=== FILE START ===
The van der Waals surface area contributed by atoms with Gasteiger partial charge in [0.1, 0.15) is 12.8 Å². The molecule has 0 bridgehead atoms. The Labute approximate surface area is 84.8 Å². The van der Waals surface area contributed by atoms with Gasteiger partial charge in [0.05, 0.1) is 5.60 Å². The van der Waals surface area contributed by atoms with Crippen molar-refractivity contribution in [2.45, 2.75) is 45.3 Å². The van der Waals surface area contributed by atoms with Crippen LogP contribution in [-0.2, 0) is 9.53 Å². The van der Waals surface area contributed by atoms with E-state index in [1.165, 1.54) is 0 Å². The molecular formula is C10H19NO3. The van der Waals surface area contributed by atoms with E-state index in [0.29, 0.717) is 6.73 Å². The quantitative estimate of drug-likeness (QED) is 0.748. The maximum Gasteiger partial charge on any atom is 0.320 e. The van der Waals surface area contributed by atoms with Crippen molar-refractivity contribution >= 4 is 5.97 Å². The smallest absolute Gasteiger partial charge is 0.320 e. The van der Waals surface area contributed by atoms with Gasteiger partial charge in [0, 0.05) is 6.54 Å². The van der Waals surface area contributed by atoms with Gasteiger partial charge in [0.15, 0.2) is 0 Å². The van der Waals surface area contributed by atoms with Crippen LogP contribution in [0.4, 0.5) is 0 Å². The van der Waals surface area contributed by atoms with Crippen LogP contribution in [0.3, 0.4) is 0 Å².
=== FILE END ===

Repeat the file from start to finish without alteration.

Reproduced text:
The van der Waals surface area contributed by atoms with Gasteiger partial charge in [0.1, 0.15) is 12.8 Å². The molecule has 0 bridgehead atoms. The Labute approximate surface area is 84.8 Å². The van der Waals surface area contributed by atoms with Gasteiger partial charge in [0.05, 0.1) is 5.60 Å². The van der Waals surface area contributed by atoms with Crippen molar-refractivity contribution in [2.45, 2.75) is 45.3 Å². The van der Waals surface area contributed by atoms with Crippen LogP contribution in [-0.2, 0) is 9.53 Å². The van der Waals surface area contributed by atoms with E-state index in [1.165, 1.54) is 0 Å². The molecular formula is C10H19NO3. The van der Waals surface area contributed by atoms with E-state index in [0.29, 0.717) is 6.73 Å². The quantitative estimate of drug-likeness (QED) is 0.748. The maximum Gasteiger partial charge on any atom is 0.320 e. The van der Waals surface area contributed by atoms with Crippen molar-refractivity contribution >= 4 is 5.97 Å². The smallest absolute Gasteiger partial charge is 0.320 e. The van der Waals surface area contributed by atoms with Gasteiger partial charge in [0, 0.05) is 6.54 Å². The van der Waals surface area contributed by atoms with Gasteiger partial charge in [0.15, 0.2) is 0 Å². The van der Waals surface area contributed by atoms with Crippen LogP contribution in [0.4, 0.5) is 0 Å². The van der Waals surface area contributed by atoms with Crippen LogP contribution in [0.3, 0.4) is 0 Å².